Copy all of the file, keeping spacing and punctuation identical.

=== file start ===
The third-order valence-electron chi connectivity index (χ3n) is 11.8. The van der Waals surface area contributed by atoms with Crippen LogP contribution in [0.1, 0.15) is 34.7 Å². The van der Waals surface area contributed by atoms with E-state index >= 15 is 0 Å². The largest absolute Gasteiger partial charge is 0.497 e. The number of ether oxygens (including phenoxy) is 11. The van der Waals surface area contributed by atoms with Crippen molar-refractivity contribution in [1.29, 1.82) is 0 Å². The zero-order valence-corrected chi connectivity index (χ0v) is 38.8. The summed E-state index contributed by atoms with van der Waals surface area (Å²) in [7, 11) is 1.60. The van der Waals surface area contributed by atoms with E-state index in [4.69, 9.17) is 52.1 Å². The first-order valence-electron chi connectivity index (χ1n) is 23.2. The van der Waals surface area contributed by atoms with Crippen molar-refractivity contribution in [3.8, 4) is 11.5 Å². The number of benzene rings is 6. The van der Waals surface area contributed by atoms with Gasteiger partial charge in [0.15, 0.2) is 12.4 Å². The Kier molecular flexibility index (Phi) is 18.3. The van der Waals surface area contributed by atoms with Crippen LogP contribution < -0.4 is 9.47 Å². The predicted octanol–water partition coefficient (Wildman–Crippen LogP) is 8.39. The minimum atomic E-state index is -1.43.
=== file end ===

The third-order valence-electron chi connectivity index (χ3n) is 11.8. The van der Waals surface area contributed by atoms with Crippen LogP contribution in [0.1, 0.15) is 34.7 Å². The van der Waals surface area contributed by atoms with E-state index >= 15 is 0 Å². The largest absolute Gasteiger partial charge is 0.497 e. The number of ether oxygens (including phenoxy) is 11. The van der Waals surface area contributed by atoms with Crippen molar-refractivity contribution in [1.29, 1.82) is 0 Å². The zero-order valence-corrected chi connectivity index (χ0v) is 38.8. The summed E-state index contributed by atoms with van der Waals surface area (Å²) in [7, 11) is 1.60. The van der Waals surface area contributed by atoms with E-state index in [4.69, 9.17) is 52.1 Å². The first-order valence-electron chi connectivity index (χ1n) is 23.2. The van der Waals surface area contributed by atoms with Crippen molar-refractivity contribution in [3.8, 4) is 11.5 Å². The number of benzene rings is 6. The van der Waals surface area contributed by atoms with Gasteiger partial charge in [0.15, 0.2) is 12.4 Å². The Kier molecular flexibility index (Phi) is 18.3. The van der Waals surface area contributed by atoms with Crippen LogP contribution < -0.4 is 9.47 Å². The predicted octanol–water partition coefficient (Wildman–Crippen LogP) is 8.39. The minimum atomic E-state index is -1.43.